Kayak through a scenic swamp just 35 minutes from New Orleans
Paddle through a diverse eco system as Native Americans did long ago. Manchac Swamp is a very appealing paddling destination due to its vastness, its limited accessibility and its variety of habitats and wildlife.
Located northwest of New Orleans, the Manchac Wetlands is a true swamp -- a forest with a flat topography of ground that is either barely wet or barely dry. Located within this wet forest are waterways – either bayous or smaller and shallower sloughs. Stands of bald cypress border these natural waterways and ponds. Marshes also exist of freshwater grasses and scrubs. However most of the Manchac wetlands are water adapted hardwood trees and shrubs. Cutting through all the habitats are century old canals dug for timber or oil operations. These canals are intrusions on the natural landscape but they plus the natural waterways and ponds provide access for paddlers to the Manchac Wetlands.
The Manchac wetlands are bordered on the east by Lake Pontchartrain. On the north, the wetlands surround Lake Maurepas and then extend towards Baton Rouge. The southern border is the high ground that parallels the Mississippi River. Interstates I 10 and I 55 slice through the wetlands mostly on elevated sections. The forested wetlands cover approximately 200 square miles where the ground is neither high and dry nor under water. Foot travel through these woods would be extremely difficult.
Fortunately for the paddler, there is on the east side access to the wetlands off of an unnumbered blacktop highway. From a very modest site, a paddler can paddle on an ancient bayou, old lumber canals, mile long slender “finger” lakes, trapper dug ditches and natural sloughs. All of these channels provide a web of waterways that can be used to access the forested swamp and the hundreds of acres of mixed and pure stands of bald cypress, water tupelo and freshwater marshes.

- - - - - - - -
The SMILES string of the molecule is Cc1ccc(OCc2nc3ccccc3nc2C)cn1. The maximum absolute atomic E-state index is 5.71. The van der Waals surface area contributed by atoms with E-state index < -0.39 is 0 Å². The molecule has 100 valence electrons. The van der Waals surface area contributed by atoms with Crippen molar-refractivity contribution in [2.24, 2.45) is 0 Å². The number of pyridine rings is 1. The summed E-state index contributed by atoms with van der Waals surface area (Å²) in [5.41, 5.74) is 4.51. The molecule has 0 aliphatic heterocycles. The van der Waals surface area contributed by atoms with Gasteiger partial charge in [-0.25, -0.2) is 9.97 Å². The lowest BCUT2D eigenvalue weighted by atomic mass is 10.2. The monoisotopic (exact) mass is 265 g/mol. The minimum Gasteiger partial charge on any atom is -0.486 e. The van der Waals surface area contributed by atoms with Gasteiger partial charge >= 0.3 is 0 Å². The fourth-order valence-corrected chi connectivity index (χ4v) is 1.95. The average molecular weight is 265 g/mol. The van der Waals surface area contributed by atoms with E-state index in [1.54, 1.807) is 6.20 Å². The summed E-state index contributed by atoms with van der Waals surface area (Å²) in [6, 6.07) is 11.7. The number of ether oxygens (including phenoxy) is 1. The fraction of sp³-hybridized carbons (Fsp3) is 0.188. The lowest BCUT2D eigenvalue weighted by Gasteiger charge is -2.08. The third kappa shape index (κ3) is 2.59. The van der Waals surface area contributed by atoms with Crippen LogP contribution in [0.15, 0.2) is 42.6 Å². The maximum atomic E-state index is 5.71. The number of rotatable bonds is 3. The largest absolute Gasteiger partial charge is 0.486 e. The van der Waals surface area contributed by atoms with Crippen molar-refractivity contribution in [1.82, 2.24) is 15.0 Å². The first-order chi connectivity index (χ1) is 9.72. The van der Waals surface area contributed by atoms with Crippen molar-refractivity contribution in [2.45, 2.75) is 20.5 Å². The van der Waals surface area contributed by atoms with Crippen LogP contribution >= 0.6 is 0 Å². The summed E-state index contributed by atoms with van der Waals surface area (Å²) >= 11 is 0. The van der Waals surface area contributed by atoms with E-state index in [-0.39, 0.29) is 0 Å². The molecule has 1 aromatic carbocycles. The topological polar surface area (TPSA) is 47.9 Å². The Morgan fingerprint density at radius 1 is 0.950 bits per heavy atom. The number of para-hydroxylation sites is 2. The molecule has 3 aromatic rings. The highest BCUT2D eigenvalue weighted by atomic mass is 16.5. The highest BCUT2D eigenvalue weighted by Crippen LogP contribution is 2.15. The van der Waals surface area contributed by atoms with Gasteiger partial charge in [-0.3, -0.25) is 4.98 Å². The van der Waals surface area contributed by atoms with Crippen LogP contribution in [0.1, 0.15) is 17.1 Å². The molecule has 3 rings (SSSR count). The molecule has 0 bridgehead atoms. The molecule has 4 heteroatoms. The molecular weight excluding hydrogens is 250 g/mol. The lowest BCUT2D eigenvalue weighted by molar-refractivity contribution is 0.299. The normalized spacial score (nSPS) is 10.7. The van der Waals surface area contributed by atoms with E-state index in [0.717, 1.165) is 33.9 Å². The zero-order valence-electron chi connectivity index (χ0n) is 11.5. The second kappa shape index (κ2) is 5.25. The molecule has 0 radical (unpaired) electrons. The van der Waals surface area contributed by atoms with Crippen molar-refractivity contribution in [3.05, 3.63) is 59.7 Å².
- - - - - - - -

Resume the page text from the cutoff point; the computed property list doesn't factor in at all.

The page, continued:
In the spring, the wetlands green up. The cypress put out their bright green needles, forest floor plants spring up and in the marsh the winter gray/brown grass turns green and begins its annual growth. Within a month, the swamp seems to brighten with each tree and shrub contributing to a new spring time look.
By late summer, the forests start to transition to the fall with tupelo leaves falling and a few cypress needles turning brown. By late fall the tupelos are bare and the cypress trees are mostly orange and brown. By Christmas the wetlands are shorn of green. However the bareness of winter will last only for only about eight weeks until March when the cycle of green begins anew.
Wildlife in Manchac is represented by wading birds and by alligators although in the daytime the latter are usually out of sight. However at night on a warm evening, the gator’s eyes glow red in a spotlight swept across the waters. During the warmer months, the frogs and their sounds provide a nighttime chorus. Barred owls hoot at each other and at paddlers. Often after sunset, twilight paddlers hear sounds that can not be identified.